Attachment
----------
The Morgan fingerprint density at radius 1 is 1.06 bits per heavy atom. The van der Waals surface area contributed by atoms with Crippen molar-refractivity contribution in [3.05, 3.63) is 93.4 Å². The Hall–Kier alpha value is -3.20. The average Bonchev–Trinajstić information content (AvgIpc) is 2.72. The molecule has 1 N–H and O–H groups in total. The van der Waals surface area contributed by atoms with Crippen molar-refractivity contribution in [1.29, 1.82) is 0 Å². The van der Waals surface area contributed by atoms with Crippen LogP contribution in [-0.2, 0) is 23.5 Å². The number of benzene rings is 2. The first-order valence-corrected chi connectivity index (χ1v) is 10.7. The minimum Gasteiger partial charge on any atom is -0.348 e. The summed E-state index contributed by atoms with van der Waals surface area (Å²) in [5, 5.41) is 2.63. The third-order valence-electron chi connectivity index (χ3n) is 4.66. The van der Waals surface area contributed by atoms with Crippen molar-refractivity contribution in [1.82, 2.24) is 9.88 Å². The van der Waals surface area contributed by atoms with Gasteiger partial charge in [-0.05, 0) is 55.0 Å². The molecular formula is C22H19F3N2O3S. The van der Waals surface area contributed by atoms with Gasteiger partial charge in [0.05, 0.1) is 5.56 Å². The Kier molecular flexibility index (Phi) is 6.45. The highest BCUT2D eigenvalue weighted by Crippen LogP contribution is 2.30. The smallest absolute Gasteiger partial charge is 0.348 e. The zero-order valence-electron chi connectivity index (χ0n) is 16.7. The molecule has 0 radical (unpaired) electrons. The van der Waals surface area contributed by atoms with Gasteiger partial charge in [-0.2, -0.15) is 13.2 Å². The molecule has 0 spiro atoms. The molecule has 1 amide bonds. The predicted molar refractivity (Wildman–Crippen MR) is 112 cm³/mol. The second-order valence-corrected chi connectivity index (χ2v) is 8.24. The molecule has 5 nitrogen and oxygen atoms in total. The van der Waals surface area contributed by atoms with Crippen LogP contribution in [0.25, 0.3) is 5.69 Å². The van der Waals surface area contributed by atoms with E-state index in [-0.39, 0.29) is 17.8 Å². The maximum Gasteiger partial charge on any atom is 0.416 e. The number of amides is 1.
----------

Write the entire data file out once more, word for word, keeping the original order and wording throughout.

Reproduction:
The Morgan fingerprint density at radius 1 is 1.06 bits per heavy atom. The van der Waals surface area contributed by atoms with Crippen molar-refractivity contribution in [3.05, 3.63) is 93.4 Å². The Hall–Kier alpha value is -3.20. The average Bonchev–Trinajstić information content (AvgIpc) is 2.72. The molecule has 1 N–H and O–H groups in total. The van der Waals surface area contributed by atoms with Crippen molar-refractivity contribution in [1.29, 1.82) is 0 Å². The van der Waals surface area contributed by atoms with Crippen LogP contribution in [-0.2, 0) is 23.5 Å². The number of benzene rings is 2. The first-order valence-corrected chi connectivity index (χ1v) is 10.7. The minimum Gasteiger partial charge on any atom is -0.348 e. The summed E-state index contributed by atoms with van der Waals surface area (Å²) in [5, 5.41) is 2.63. The third-order valence-electron chi connectivity index (χ3n) is 4.66. The van der Waals surface area contributed by atoms with Crippen molar-refractivity contribution in [1.82, 2.24) is 9.88 Å². The van der Waals surface area contributed by atoms with Gasteiger partial charge in [-0.05, 0) is 55.0 Å². The molecular formula is C22H19F3N2O3S. The van der Waals surface area contributed by atoms with Gasteiger partial charge in [0.05, 0.1) is 5.56 Å². The Kier molecular flexibility index (Phi) is 6.45. The highest BCUT2D eigenvalue weighted by Crippen LogP contribution is 2.30. The smallest absolute Gasteiger partial charge is 0.348 e. The zero-order valence-electron chi connectivity index (χ0n) is 16.7. The molecule has 0 radical (unpaired) electrons. The van der Waals surface area contributed by atoms with Gasteiger partial charge in [-0.2, -0.15) is 13.2 Å². The molecule has 0 spiro atoms. The molecule has 1 amide bonds. The predicted molar refractivity (Wildman–Crippen MR) is 112 cm³/mol. The second-order valence-corrected chi connectivity index (χ2v) is 8.24. The molecule has 5 nitrogen and oxygen atoms in total. The van der Waals surface area contributed by atoms with Crippen LogP contribution in [0.25, 0.3) is 5.69 Å². The van der Waals surface area contributed by atoms with E-state index in [-0.39, 0.29) is 17.8 Å². The maximum Gasteiger partial charge on any atom is 0.416 e. The number of amides is 1.